Boy and The World / O Menino E O Mundo (2013)
Dir: Alê Abreu
Of the five ‘Animated Feature’ contenders this year, this abstract Brazilian animation is possibly the most distinctive.
When a young boy’s father goes away from their rural home to find work in the city, he pursues him, discovering the big industrial world.
This is another one of the award nominated animated films this year with hardly any talking, even when the few (I counted maybe four) exchanges of dialogue occur in the film they aren’t vital to convey the story, you can get the sense without the need for translation. It even puts any writing upside down or back-to-front to show that the words are of no real importance and not there to be read.
The film looks so unique, with a style that largely resembles a child’s drawings. The animation doesn’t always fill the frame with full backgrounds and detail, at times there’s just one object surrounded by white space. Sometimes this is used to good effect to show that the focus is on one specific thing which is all we see for a time, gradually introducing other elements on screen. The whole style of the film is very imaginative and abstract, artistically representing how a child might draw and see the world. This style adapts throughout for changing settings and tone. At times using what look like magazine cut outs instead of hand-drawings, especially for billboards and writing. There’s even a brief section of live action footage where it turns from the animated depiction into the real thing.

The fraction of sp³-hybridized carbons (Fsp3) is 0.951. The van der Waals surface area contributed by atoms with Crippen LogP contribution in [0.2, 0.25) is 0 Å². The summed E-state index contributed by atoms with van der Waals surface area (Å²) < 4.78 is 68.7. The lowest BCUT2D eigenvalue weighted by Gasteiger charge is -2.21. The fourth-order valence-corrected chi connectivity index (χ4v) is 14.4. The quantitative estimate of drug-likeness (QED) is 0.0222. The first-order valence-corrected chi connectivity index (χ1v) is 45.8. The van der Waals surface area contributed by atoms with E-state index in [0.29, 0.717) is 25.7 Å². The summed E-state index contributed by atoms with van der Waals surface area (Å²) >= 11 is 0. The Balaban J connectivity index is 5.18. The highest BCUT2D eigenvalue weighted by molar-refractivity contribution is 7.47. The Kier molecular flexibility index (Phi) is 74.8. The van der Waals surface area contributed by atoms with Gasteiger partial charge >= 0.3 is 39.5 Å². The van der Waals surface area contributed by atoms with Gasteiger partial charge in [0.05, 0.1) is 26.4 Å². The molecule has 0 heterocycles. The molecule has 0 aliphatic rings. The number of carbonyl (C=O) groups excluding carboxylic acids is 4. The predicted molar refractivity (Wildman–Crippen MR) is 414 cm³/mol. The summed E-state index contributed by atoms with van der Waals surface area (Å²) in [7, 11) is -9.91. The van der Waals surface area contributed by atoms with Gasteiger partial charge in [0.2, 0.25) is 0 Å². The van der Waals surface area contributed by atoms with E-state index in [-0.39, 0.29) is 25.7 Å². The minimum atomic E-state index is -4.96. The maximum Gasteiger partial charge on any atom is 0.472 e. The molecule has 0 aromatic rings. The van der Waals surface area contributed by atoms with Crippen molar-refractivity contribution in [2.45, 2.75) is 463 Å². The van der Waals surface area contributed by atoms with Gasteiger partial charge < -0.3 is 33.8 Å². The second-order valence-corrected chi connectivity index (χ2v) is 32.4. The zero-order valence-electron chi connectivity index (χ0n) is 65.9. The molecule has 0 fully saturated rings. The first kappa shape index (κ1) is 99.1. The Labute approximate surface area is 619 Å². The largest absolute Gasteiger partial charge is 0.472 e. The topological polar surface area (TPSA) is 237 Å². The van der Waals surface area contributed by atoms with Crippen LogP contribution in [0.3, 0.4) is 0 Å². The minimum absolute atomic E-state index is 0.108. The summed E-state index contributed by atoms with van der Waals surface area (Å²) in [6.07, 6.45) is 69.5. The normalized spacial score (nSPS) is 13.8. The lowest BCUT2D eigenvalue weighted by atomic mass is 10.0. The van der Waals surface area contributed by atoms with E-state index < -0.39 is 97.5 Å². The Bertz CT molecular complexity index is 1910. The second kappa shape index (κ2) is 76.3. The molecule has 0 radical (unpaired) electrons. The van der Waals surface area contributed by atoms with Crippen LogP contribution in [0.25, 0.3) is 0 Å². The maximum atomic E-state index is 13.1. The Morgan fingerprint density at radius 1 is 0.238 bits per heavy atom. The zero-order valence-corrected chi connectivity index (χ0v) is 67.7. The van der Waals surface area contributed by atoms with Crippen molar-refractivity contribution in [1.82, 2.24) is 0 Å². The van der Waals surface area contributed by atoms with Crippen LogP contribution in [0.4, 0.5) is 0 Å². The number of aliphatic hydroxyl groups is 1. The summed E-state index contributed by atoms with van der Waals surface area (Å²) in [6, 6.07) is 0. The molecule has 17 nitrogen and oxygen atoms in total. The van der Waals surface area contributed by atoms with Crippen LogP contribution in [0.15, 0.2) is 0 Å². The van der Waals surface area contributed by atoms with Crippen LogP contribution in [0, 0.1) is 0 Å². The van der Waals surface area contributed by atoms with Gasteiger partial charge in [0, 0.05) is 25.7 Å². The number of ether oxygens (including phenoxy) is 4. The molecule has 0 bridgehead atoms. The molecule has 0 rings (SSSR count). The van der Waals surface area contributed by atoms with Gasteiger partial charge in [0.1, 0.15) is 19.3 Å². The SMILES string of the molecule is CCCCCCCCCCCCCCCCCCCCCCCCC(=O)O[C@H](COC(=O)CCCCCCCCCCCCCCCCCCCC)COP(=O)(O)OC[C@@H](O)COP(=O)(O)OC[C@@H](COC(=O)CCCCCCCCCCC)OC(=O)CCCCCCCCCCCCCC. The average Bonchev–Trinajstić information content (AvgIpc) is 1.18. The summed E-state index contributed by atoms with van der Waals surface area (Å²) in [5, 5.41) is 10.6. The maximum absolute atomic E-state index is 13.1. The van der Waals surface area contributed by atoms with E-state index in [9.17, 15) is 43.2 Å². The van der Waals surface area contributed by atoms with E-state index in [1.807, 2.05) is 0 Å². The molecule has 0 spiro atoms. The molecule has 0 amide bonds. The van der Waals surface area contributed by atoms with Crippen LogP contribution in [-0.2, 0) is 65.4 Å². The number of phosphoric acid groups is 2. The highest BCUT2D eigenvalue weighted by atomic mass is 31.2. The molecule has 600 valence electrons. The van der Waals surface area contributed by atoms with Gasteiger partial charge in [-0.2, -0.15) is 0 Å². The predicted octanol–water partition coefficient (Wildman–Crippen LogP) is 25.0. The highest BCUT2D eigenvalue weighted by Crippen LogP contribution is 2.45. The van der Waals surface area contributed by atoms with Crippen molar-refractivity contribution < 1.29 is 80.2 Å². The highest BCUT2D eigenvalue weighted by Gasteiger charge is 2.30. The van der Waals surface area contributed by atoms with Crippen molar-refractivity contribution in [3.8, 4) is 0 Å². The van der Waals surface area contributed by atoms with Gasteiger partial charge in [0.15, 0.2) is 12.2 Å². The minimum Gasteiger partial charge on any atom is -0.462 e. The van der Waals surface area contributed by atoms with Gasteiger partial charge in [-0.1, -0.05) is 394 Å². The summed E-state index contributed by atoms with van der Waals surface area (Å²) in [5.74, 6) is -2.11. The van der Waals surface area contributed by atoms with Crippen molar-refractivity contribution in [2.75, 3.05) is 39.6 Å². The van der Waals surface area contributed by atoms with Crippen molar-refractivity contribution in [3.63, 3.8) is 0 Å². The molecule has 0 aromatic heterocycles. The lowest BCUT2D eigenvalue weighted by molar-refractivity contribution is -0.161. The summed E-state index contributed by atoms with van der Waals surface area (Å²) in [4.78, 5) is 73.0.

The story is one of surprising depth. There are themes of industrialism, even the effect of machines replacing workers and how economic migration changes culture and the family. Music plays an important role in the story, with it often depicted visually as little coloured dots that when amassed take the form of birds in the sky. It’s poignantly touching at times and the ending particularly so, presenting a twist of sorts that makes you rethink what you’ve just seen in a different light.
I watched it with a 4-year-old who was absolutely captivated, though she did waver between following it (telling me what was going on) and wondering what was happening. That’s the downside of such an abstract style, it looks beautiful but may take a little figuring out. It’s not the best of the animations this year and not one I’m desperate to watch again soon, however it’s a deep and insightful look at bigger issues than you might expect from an animated film, exploring them in a unique style that deserves praise for its originality and charming beauty.
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